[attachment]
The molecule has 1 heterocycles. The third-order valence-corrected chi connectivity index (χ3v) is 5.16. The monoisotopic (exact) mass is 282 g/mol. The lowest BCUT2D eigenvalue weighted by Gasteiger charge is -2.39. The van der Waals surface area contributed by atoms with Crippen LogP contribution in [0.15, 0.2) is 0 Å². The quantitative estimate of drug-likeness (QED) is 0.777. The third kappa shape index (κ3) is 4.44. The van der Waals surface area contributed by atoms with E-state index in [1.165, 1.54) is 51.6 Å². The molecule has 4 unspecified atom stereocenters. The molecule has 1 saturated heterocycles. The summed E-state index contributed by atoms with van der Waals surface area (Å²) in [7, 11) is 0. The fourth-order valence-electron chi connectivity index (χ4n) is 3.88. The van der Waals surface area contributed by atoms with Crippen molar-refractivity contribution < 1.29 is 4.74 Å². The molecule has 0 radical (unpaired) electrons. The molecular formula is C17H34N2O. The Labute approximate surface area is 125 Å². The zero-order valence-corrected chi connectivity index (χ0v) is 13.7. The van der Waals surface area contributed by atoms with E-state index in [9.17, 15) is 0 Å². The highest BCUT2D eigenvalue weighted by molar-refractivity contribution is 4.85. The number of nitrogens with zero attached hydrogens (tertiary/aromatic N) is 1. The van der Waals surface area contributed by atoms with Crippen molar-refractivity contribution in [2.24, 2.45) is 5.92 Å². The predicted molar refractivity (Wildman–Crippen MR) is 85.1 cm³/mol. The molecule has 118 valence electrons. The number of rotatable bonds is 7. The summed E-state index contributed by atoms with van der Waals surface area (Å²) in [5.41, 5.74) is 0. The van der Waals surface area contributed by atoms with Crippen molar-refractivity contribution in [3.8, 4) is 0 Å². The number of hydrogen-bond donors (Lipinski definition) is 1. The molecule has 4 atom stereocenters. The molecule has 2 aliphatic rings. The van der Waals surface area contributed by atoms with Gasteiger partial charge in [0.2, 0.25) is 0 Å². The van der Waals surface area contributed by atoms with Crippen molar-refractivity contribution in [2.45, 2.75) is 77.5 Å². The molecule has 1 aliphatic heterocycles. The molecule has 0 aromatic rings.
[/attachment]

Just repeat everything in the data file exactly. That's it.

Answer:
The molecule has 1 heterocycles. The third-order valence-corrected chi connectivity index (χ3v) is 5.16. The monoisotopic (exact) mass is 282 g/mol. The lowest BCUT2D eigenvalue weighted by Gasteiger charge is -2.39. The van der Waals surface area contributed by atoms with Crippen LogP contribution in [0.15, 0.2) is 0 Å². The quantitative estimate of drug-likeness (QED) is 0.777. The third kappa shape index (κ3) is 4.44. The van der Waals surface area contributed by atoms with E-state index in [1.165, 1.54) is 51.6 Å². The molecule has 4 unspecified atom stereocenters. The molecule has 1 saturated heterocycles. The summed E-state index contributed by atoms with van der Waals surface area (Å²) in [7, 11) is 0. The fourth-order valence-electron chi connectivity index (χ4n) is 3.88. The van der Waals surface area contributed by atoms with Crippen molar-refractivity contribution < 1.29 is 4.74 Å². The molecule has 0 radical (unpaired) electrons. The molecular formula is C17H34N2O. The Labute approximate surface area is 125 Å². The zero-order valence-corrected chi connectivity index (χ0v) is 13.7. The van der Waals surface area contributed by atoms with E-state index in [9.17, 15) is 0 Å². The highest BCUT2D eigenvalue weighted by molar-refractivity contribution is 4.85. The number of nitrogens with zero attached hydrogens (tertiary/aromatic N) is 1. The van der Waals surface area contributed by atoms with Crippen molar-refractivity contribution in [2.24, 2.45) is 5.92 Å². The predicted molar refractivity (Wildman–Crippen MR) is 85.1 cm³/mol. The molecule has 118 valence electrons. The number of rotatable bonds is 7. The summed E-state index contributed by atoms with van der Waals surface area (Å²) in [5.41, 5.74) is 0. The van der Waals surface area contributed by atoms with Crippen molar-refractivity contribution in [3.8, 4) is 0 Å². The number of hydrogen-bond donors (Lipinski definition) is 1. The molecule has 4 atom stereocenters. The molecule has 2 aliphatic rings. The van der Waals surface area contributed by atoms with Gasteiger partial charge in [0.2, 0.25) is 0 Å². The van der Waals surface area contributed by atoms with Crippen molar-refractivity contribution in [2.45, 2.75) is 77.5 Å². The molecule has 1 aliphatic heterocycles. The molecule has 0 aromatic rings.